“If you want to be like Hancock, you have to decide if you’re going to run your business differently than in the past,” says Ruth Kellick-Grubbs, a longtime consultant to Maine's Hancock Lumber, the 2017 ProSales Dealer of the Year. Some of those differences can be found in how it markets itself and, more generally, how it communicates both internally and externally (often at the same time). Here are examples.

Bio card for a designer at Hancock Lumber

1. Bio Cards
Create special cards for your K&B designers showing their faces, backgrounds, and design philosophies. The cards personalize staffers while helping customers pick a designer who is likely to have compatible tastes.


A team huddle at Hancock Lumber

2. Team Huddles and Bottom-Up Problem Solving
Instituting a culture of bottom-up problem-solving requires lots of communications and goal-setting from above combined with constant encouragement for lower-level staffers to speak up and provide solutions to challenges. Hancock does this in part through weekly team huddles, such as this one in Brunswick, Maine. Company president Kevin Hancock often gets ready for a meeting by creating a list of topics to be discussed, but then he puts that list under other papers and lets the person he's meeting with bring up the issues. Often, he says, that person not only will raise all the issues that Kevin wanted to discuss but also will recommend solutions. “Leadership has evolved,” says Harland Storey, general manager of Hancock’s store in Yarmouth. “They understand that the good ideas come from the people doing the work.”

End cap at a Hancock Lumber yard

3. Warehouse End Caps
If you have a self-loading area, don't overlook selling opportunities. At Hancock's newest renovation, in Kennebunk, Maine, the company added two elements to the end caps in its self-service warehouse. The first was to paint a section of the end cap with chalkboard paint so that Hancock could easily promote special deals. The second was to put all its category signage of magnetic plates. That way, if products had to be moved, it would be no hassle to move the signage as well.

A wall at Hancock Lumber's HQ recognizes the employees of the year for each branch

4. Celebrate Excellence
A wall near the entrance to Hancock headquarters in Casco, Maine, contains this display showing the most recent employees of the year at each branch.


Front and back views of business cards at Hancock Lumber in Maine

5. Beef Up Your Business Cards
The humble business card has become an afterthought at many yards. Hancock goes the opposite direction: It prints its cards on extra-thick, high-quality stock. Note how the cards repeat Hancock's roofline motif and have a thin wood stripe at the top. The type is easy to read, and the information includes things other dealers forget, such as area codes. Finally, Hancock takes advantage of the back of the card, too, by adding an extra image.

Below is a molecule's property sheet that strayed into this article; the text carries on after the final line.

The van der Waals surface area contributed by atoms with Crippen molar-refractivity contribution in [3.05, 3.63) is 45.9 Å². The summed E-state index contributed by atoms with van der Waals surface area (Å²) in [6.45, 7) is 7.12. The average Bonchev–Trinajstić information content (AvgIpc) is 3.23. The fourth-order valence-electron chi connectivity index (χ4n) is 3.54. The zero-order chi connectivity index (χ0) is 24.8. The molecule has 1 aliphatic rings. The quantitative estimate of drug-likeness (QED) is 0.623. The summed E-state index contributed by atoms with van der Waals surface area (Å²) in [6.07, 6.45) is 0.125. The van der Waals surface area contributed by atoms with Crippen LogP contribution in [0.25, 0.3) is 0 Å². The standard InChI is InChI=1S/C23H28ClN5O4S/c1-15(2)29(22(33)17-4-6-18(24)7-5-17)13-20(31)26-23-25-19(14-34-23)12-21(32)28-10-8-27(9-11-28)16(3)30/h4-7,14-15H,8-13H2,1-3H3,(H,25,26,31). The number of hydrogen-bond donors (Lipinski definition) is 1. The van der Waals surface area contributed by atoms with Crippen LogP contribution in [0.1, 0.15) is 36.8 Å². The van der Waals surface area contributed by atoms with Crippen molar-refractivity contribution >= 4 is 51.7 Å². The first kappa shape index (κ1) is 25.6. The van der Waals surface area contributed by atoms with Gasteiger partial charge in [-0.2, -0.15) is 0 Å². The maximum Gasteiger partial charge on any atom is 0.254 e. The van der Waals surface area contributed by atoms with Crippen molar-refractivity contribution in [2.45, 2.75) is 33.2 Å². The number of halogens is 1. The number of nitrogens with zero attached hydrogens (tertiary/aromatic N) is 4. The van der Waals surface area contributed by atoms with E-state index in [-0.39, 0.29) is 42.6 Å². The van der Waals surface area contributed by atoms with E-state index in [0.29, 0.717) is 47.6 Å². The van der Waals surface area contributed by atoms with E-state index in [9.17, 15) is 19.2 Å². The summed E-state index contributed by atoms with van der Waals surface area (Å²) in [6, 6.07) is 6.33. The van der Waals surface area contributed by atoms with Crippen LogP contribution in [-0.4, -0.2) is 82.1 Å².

Inside Hancock Lumber's store in Kennebunk, Maine

6. "No Lonely Customers Allowed"
One of Hancock's marketing principles is that customers should always be able to see a human as soon as they enter a store. To help accomplish this, shelving tops out at 5 feet. By the way: Note the TV sets on the end caps. These are used to deliver messages and promote sales.


7. Internal Messaging that the Public Can See
Rarely will you find an LBM operation in which heavily trafficked consumer areas have as many signs extolling a company’s customer promises—and employee expectations. For instance, a sign near the Yarmouth store’s front door commends “The Road to WOW Differentiation” by celebrating qualities like focus, discipline, and engagement. The goal here is to both inspire employees and suggest to customers that this is what they can expect from Hancock staff.

In another location, you'll see a circle chart that urges staff to “guard every intersection”—that is, take care as a transaction passes through multiple staffers before reaching the customer, who presumably is reading the same sign. Hancock spends up to half its marketing budget on what most dealers would regard as internal communication.

One way Hancock Lumber uses a creative approach for its signs

8. Draw Inspiration from MacGyver
Hancock's marketers don't want the store to look like a big box or a superstore. So they give their inside spaces a more creative feel by using unexpected materials--such as homemade clamps, pipe, and pallets--to create what are intentionally meant to look like jerry-rigged sales promotion displays. Marketers here also get creative with messaging. using phrases like "Same as Amazon Prime" and "Don't Tell the Manager Sale."


Sign at Hancock Lumber setting out essential minimum work standards

9. Promote Freedom ... Within a Framework
Hancock makes a big deal about how much it empowers workers to solve problems and promote bottom-up management, but that freedom has limits. Hancock's internal messaging signs constantly reinforce company expectations of employees, not just when dealing with customers but also in the ways things are handled internally. This sign gives an example of those standards.


Want more stealable ideas from our Dealer of the Year? Check out these 9 great operational tips.